Otto von Bismark or Cinderella’s King? I can hardly tell the difference!
This doesn’t really detract too much from the main story, however, as most of the real action happens before the Prince has a chance to bore you with his presence. And even when he does, he is outshined ten-fold by Bismark, who is the story’s only enjoyable comic relief.
Every scene Bismark is in becomes a charming story about a father worried that his son, the Prince, is too dull to ever find love on his own. He and his advisor have me laughing at some ridiculousness any time they’re on the screen. Nothing much more to say about them. They’re a real hidden gem in this movie for me.
Back with Cinderella and her life. I have to talk about her stepmother and stepsisters. They’re believably wicked in their portrayal, especially the Stepmother, who has a look that weep life out of you like blood to a leach. It is a real testament to the animation. But also, the voice actress, Elenore Audley. The eerie way she can hold a beat and keep you captivated, yet revolted by things that seem rather mundane in a relative sense to the stakes that exist in this movie… its extraordinary. I wouldn’t be surprised if the woman killed puppies. Wait… wrong movie.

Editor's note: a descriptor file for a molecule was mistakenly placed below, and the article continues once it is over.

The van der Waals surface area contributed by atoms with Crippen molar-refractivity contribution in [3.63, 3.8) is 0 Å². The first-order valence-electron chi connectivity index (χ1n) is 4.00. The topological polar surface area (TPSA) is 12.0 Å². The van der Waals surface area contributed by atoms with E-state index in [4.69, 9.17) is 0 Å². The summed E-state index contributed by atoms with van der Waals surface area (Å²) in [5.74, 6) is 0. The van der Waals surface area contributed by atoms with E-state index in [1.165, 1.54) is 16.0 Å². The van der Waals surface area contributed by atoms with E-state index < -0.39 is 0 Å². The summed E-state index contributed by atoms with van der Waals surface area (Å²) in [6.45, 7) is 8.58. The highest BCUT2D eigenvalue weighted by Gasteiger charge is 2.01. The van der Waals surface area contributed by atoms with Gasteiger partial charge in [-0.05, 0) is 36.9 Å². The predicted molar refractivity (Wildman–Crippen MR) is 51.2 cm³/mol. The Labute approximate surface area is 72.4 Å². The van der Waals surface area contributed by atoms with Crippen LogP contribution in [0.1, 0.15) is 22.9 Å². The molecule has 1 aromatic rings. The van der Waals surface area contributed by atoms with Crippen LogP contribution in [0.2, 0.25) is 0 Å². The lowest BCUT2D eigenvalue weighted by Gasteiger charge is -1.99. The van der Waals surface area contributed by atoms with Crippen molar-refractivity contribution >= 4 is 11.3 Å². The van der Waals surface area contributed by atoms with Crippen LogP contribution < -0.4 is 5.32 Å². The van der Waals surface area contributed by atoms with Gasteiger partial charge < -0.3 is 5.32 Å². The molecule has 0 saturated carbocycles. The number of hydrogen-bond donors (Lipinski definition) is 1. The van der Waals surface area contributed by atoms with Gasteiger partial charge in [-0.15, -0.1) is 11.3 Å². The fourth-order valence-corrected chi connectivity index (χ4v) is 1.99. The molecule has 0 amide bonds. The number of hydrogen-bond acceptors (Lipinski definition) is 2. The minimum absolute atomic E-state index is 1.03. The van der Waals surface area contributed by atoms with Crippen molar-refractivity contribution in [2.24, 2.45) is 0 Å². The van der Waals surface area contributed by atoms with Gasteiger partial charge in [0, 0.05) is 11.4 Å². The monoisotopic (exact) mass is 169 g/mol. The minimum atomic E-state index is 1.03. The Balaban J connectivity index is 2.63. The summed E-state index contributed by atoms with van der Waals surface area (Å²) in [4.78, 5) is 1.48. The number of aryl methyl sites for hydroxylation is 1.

The stepsisters are not nearly as wicked. They’re merely enabled and spoiled by their mother. They make for rather forgettable characters when all is said and done. Their main purpose is to make me hate the stepmother even more.
Now, let me get to the worst part of this movie. The Mice. This becomes a really big problem as their screen time probably exceeds even that of the titular character. Most of their scenes consist of them talking in annoying pitchy tones that are difficult to understand. They play a game of cat and mouse with the stepmother’s cat, Lucifer. This only serves to distract from the main plot and hardly ever really pertains to the actual conflicts in CInderella’s life. And why in hell do they make those horrid creatures sing? The music already isn’t the greatest in this movie, but listening to the pitchy squeals that we’re supposed to call, “singing,” grates on my ears.
I think the mice can be summed up by the fact that I don’t have any problem rooting for a non-speaking character called, “Lucifer” in a fairy tale story. When your story has me cheering for the Devil, there’s probably an issue.
As I said a few paragraphs earlier, the music isn’t the greatest in this one. Like the plot of the movie itself, the music reflects a rather generic pattern without much complexity to it.
The movie starts with a song sung by a chorus.The first lines being, “Cinderella/You’re as lovely as your name.” and then goes on to describe Cinderella, her predicament, and what she can expect by the end of the movie. It’s your traditional early-Disney Chorus number and works as a loose summary of the plot, I guess.